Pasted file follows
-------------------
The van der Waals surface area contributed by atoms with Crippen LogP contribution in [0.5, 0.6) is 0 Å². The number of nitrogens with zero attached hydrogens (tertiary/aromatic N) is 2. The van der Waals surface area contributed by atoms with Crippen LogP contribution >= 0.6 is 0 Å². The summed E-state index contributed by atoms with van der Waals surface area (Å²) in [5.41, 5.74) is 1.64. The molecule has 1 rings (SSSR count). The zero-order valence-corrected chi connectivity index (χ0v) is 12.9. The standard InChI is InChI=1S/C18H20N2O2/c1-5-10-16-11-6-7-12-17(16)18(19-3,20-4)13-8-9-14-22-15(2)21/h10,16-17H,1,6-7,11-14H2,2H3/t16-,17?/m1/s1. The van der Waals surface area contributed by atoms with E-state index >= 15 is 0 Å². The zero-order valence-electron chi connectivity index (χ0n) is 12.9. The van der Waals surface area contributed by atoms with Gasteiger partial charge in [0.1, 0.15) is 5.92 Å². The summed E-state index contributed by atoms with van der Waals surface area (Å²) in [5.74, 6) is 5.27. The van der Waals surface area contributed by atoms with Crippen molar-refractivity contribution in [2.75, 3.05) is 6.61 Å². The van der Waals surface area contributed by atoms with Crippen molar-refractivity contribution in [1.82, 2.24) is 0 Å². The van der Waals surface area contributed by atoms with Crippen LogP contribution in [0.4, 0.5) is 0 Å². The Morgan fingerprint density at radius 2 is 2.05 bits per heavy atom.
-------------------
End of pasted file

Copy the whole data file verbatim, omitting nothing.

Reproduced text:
The van der Waals surface area contributed by atoms with Crippen LogP contribution in [0.5, 0.6) is 0 Å². The number of nitrogens with zero attached hydrogens (tertiary/aromatic N) is 2. The van der Waals surface area contributed by atoms with Crippen LogP contribution >= 0.6 is 0 Å². The summed E-state index contributed by atoms with van der Waals surface area (Å²) in [5.41, 5.74) is 1.64. The molecule has 1 rings (SSSR count). The zero-order valence-corrected chi connectivity index (χ0v) is 12.9. The standard InChI is InChI=1S/C18H20N2O2/c1-5-10-16-11-6-7-12-17(16)18(19-3,20-4)13-8-9-14-22-15(2)21/h10,16-17H,1,6-7,11-14H2,2H3/t16-,17?/m1/s1. The van der Waals surface area contributed by atoms with E-state index >= 15 is 0 Å². The zero-order valence-electron chi connectivity index (χ0n) is 12.9. The van der Waals surface area contributed by atoms with Gasteiger partial charge in [0.1, 0.15) is 5.92 Å². The summed E-state index contributed by atoms with van der Waals surface area (Å²) in [5.74, 6) is 5.27. The van der Waals surface area contributed by atoms with Crippen molar-refractivity contribution in [2.75, 3.05) is 6.61 Å². The van der Waals surface area contributed by atoms with Crippen molar-refractivity contribution in [1.82, 2.24) is 0 Å². The van der Waals surface area contributed by atoms with Crippen LogP contribution in [0.4, 0.5) is 0 Å². The Morgan fingerprint density at radius 2 is 2.05 bits per heavy atom.